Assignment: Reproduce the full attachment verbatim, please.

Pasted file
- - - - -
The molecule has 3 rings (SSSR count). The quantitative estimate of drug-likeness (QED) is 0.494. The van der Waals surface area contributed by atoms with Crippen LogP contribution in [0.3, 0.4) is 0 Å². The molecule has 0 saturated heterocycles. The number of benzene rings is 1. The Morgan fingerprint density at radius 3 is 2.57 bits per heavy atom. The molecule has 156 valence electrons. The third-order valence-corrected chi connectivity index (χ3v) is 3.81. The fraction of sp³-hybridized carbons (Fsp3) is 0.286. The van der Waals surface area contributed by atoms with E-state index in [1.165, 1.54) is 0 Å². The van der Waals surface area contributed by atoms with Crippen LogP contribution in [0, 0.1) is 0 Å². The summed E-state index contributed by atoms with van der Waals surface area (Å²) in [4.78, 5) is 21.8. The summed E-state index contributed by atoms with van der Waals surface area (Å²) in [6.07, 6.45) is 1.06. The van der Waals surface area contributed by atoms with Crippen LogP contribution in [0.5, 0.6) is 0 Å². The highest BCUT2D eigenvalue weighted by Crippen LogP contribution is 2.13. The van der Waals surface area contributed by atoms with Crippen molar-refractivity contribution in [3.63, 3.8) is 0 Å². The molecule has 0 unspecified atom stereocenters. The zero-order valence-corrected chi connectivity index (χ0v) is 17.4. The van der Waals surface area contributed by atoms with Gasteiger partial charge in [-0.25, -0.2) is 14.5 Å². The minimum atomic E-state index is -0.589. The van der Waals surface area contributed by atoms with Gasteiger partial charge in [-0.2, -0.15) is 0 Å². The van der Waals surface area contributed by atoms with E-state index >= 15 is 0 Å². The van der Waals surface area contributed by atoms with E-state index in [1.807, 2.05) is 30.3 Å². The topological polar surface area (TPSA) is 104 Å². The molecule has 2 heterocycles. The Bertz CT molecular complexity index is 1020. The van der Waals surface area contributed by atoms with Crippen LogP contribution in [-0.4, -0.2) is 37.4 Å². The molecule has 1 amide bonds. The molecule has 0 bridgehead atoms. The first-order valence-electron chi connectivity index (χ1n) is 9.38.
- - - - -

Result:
The molecule has 3 rings (SSSR count). The quantitative estimate of drug-likeness (QED) is 0.494. The van der Waals surface area contributed by atoms with Crippen LogP contribution in [0.3, 0.4) is 0 Å². The molecule has 0 saturated heterocycles. The number of benzene rings is 1. The Morgan fingerprint density at radius 3 is 2.57 bits per heavy atom. The molecule has 156 valence electrons. The third-order valence-corrected chi connectivity index (χ3v) is 3.81. The fraction of sp³-hybridized carbons (Fsp3) is 0.286. The van der Waals surface area contributed by atoms with E-state index in [1.165, 1.54) is 0 Å². The van der Waals surface area contributed by atoms with Crippen LogP contribution in [0, 0.1) is 0 Å². The summed E-state index contributed by atoms with van der Waals surface area (Å²) in [4.78, 5) is 21.8. The summed E-state index contributed by atoms with van der Waals surface area (Å²) in [6.07, 6.45) is 1.06. The van der Waals surface area contributed by atoms with Crippen LogP contribution in [0.5, 0.6) is 0 Å². The highest BCUT2D eigenvalue weighted by Crippen LogP contribution is 2.13. The van der Waals surface area contributed by atoms with Crippen molar-refractivity contribution in [3.63, 3.8) is 0 Å². The molecule has 0 unspecified atom stereocenters. The zero-order valence-corrected chi connectivity index (χ0v) is 17.4. The van der Waals surface area contributed by atoms with Gasteiger partial charge in [-0.25, -0.2) is 14.5 Å². The minimum atomic E-state index is -0.589. The van der Waals surface area contributed by atoms with Gasteiger partial charge in [-0.2, -0.15) is 0 Å². The van der Waals surface area contributed by atoms with E-state index >= 15 is 0 Å². The van der Waals surface area contributed by atoms with E-state index in [1.807, 2.05) is 30.3 Å². The topological polar surface area (TPSA) is 104 Å². The molecule has 2 heterocycles. The Bertz CT molecular complexity index is 1020. The van der Waals surface area contributed by atoms with Crippen LogP contribution in [-0.4, -0.2) is 37.4 Å². The molecule has 1 amide bonds. The molecule has 0 bridgehead atoms. The first-order valence-electron chi connectivity index (χ1n) is 9.38.